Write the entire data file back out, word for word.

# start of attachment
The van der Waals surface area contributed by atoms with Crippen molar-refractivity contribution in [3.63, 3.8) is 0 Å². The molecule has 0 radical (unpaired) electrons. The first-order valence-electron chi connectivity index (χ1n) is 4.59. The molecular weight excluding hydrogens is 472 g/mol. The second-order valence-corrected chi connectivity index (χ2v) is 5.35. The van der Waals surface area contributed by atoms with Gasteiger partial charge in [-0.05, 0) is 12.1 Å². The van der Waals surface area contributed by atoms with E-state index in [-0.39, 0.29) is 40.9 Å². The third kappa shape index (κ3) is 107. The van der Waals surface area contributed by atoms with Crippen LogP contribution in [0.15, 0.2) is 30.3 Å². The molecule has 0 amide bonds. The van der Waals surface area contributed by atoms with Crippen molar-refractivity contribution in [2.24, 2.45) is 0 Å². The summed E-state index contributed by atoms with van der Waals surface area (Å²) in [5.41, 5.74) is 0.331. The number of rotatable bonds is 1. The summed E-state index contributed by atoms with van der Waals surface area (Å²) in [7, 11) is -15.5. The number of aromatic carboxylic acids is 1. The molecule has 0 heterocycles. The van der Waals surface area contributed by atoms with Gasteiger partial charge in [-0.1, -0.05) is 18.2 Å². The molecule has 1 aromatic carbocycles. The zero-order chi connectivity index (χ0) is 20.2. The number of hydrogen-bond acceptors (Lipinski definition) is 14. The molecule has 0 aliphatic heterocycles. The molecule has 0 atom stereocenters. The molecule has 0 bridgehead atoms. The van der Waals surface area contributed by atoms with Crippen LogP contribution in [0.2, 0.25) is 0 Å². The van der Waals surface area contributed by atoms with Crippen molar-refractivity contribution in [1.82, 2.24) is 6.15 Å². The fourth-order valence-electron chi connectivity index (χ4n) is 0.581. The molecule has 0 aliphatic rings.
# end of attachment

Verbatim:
The van der Waals surface area contributed by atoms with Crippen molar-refractivity contribution in [3.63, 3.8) is 0 Å². The molecule has 0 radical (unpaired) electrons. The first-order valence-electron chi connectivity index (χ1n) is 4.59. The molecular weight excluding hydrogens is 472 g/mol. The second-order valence-corrected chi connectivity index (χ2v) is 5.35. The van der Waals surface area contributed by atoms with Gasteiger partial charge in [-0.05, 0) is 12.1 Å². The van der Waals surface area contributed by atoms with E-state index in [-0.39, 0.29) is 40.9 Å². The third kappa shape index (κ3) is 107. The van der Waals surface area contributed by atoms with Crippen LogP contribution in [0.15, 0.2) is 30.3 Å². The molecule has 0 amide bonds. The van der Waals surface area contributed by atoms with Crippen molar-refractivity contribution in [2.24, 2.45) is 0 Å². The summed E-state index contributed by atoms with van der Waals surface area (Å²) in [5.41, 5.74) is 0.331. The number of rotatable bonds is 1. The summed E-state index contributed by atoms with van der Waals surface area (Å²) in [7, 11) is -15.5. The number of aromatic carboxylic acids is 1. The molecule has 0 heterocycles. The van der Waals surface area contributed by atoms with Gasteiger partial charge in [-0.1, -0.05) is 18.2 Å². The molecule has 1 aromatic carbocycles. The zero-order chi connectivity index (χ0) is 20.2. The number of hydrogen-bond acceptors (Lipinski definition) is 14. The molecule has 0 aliphatic heterocycles. The molecule has 0 atom stereocenters. The molecule has 0 bridgehead atoms. The van der Waals surface area contributed by atoms with Crippen LogP contribution in [0.2, 0.25) is 0 Å². The van der Waals surface area contributed by atoms with Crippen molar-refractivity contribution in [1.82, 2.24) is 6.15 Å². The fourth-order valence-electron chi connectivity index (χ4n) is 0.581. The molecule has 0 aliphatic rings.